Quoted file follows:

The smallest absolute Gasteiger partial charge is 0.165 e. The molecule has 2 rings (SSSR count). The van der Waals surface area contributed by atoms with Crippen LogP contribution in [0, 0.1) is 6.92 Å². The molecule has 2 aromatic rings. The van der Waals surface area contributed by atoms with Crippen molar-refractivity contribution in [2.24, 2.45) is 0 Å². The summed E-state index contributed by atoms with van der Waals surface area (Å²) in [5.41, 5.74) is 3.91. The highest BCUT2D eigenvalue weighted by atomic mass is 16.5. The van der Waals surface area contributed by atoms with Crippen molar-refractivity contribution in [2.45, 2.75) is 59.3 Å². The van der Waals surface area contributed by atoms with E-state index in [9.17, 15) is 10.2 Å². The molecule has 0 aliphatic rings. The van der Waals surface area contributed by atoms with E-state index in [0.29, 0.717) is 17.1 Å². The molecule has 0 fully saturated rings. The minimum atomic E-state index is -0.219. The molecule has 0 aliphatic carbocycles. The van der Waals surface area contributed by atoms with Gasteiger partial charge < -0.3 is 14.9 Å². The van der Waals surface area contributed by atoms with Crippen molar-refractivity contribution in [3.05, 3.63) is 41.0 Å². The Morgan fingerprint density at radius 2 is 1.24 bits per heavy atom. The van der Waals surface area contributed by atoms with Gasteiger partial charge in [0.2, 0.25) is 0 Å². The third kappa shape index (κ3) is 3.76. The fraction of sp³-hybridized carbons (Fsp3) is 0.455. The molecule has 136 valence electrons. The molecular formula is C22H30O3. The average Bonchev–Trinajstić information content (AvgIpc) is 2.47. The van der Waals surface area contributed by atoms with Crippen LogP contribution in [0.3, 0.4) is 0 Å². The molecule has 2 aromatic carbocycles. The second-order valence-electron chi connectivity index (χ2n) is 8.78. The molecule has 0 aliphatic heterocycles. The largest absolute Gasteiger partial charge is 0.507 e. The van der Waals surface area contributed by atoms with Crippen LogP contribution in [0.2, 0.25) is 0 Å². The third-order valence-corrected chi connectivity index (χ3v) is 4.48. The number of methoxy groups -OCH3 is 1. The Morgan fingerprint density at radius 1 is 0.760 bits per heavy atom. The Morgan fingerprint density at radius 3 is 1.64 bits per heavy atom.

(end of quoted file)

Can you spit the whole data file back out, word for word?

The smallest absolute Gasteiger partial charge is 0.165 e. The molecule has 2 rings (SSSR count). The van der Waals surface area contributed by atoms with Crippen LogP contribution in [0, 0.1) is 6.92 Å². The molecule has 2 aromatic rings. The van der Waals surface area contributed by atoms with Crippen molar-refractivity contribution in [2.24, 2.45) is 0 Å². The summed E-state index contributed by atoms with van der Waals surface area (Å²) in [5.41, 5.74) is 3.91. The highest BCUT2D eigenvalue weighted by atomic mass is 16.5. The van der Waals surface area contributed by atoms with Crippen molar-refractivity contribution in [2.45, 2.75) is 59.3 Å². The van der Waals surface area contributed by atoms with E-state index in [9.17, 15) is 10.2 Å². The molecule has 0 aliphatic rings. The van der Waals surface area contributed by atoms with E-state index in [0.29, 0.717) is 17.1 Å². The molecule has 0 fully saturated rings. The minimum atomic E-state index is -0.219. The molecule has 0 aliphatic carbocycles. The van der Waals surface area contributed by atoms with Gasteiger partial charge < -0.3 is 14.9 Å². The van der Waals surface area contributed by atoms with Crippen molar-refractivity contribution in [3.05, 3.63) is 41.0 Å². The Morgan fingerprint density at radius 2 is 1.24 bits per heavy atom. The van der Waals surface area contributed by atoms with Gasteiger partial charge in [0.2, 0.25) is 0 Å². The third kappa shape index (κ3) is 3.76. The fraction of sp³-hybridized carbons (Fsp3) is 0.455. The molecule has 136 valence electrons. The molecular formula is C22H30O3. The average Bonchev–Trinajstić information content (AvgIpc) is 2.47. The van der Waals surface area contributed by atoms with Crippen LogP contribution in [0.3, 0.4) is 0 Å². The molecule has 2 aromatic carbocycles. The second-order valence-electron chi connectivity index (χ2n) is 8.78. The molecule has 0 aliphatic heterocycles. The largest absolute Gasteiger partial charge is 0.507 e. The van der Waals surface area contributed by atoms with Crippen LogP contribution in [0.2, 0.25) is 0 Å². The third-order valence-corrected chi connectivity index (χ3v) is 4.48. The number of methoxy groups -OCH3 is 1. The Morgan fingerprint density at radius 1 is 0.760 bits per heavy atom. The Morgan fingerprint density at radius 3 is 1.64 bits per heavy atom.